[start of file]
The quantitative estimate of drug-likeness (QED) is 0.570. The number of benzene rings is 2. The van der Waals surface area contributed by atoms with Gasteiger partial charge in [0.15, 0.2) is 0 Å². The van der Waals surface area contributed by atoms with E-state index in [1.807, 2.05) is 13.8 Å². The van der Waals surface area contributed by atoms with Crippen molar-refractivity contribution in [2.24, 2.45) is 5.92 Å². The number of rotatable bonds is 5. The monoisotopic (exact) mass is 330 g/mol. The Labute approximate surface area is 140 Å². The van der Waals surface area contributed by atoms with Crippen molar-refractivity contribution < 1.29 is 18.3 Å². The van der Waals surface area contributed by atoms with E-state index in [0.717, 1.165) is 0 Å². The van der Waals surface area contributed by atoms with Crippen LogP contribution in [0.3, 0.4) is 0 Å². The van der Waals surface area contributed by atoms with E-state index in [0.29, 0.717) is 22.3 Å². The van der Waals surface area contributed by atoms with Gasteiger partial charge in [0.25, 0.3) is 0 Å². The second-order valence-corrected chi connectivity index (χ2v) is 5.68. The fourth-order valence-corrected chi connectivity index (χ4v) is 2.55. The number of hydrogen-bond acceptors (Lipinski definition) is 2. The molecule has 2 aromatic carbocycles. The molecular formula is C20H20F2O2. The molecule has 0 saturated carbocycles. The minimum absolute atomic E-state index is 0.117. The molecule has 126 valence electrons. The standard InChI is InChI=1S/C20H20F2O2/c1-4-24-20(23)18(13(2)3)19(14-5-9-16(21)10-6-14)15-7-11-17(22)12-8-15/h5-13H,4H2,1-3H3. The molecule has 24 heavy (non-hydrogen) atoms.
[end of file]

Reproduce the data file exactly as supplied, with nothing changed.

The quantitative estimate of drug-likeness (QED) is 0.570. The number of benzene rings is 2. The van der Waals surface area contributed by atoms with Gasteiger partial charge in [0.15, 0.2) is 0 Å². The van der Waals surface area contributed by atoms with E-state index in [1.807, 2.05) is 13.8 Å². The van der Waals surface area contributed by atoms with Crippen molar-refractivity contribution in [2.24, 2.45) is 5.92 Å². The number of rotatable bonds is 5. The monoisotopic (exact) mass is 330 g/mol. The Labute approximate surface area is 140 Å². The van der Waals surface area contributed by atoms with Crippen molar-refractivity contribution < 1.29 is 18.3 Å². The van der Waals surface area contributed by atoms with E-state index in [0.717, 1.165) is 0 Å². The van der Waals surface area contributed by atoms with Crippen LogP contribution in [0.3, 0.4) is 0 Å². The van der Waals surface area contributed by atoms with E-state index in [0.29, 0.717) is 22.3 Å². The van der Waals surface area contributed by atoms with Gasteiger partial charge in [0.25, 0.3) is 0 Å². The second-order valence-corrected chi connectivity index (χ2v) is 5.68. The fourth-order valence-corrected chi connectivity index (χ4v) is 2.55. The number of hydrogen-bond acceptors (Lipinski definition) is 2. The molecule has 2 aromatic carbocycles. The molecular formula is C20H20F2O2. The molecule has 0 saturated carbocycles. The minimum absolute atomic E-state index is 0.117. The molecule has 126 valence electrons. The standard InChI is InChI=1S/C20H20F2O2/c1-4-24-20(23)18(13(2)3)19(14-5-9-16(21)10-6-14)15-7-11-17(22)12-8-15/h5-13H,4H2,1-3H3. The molecule has 24 heavy (non-hydrogen) atoms.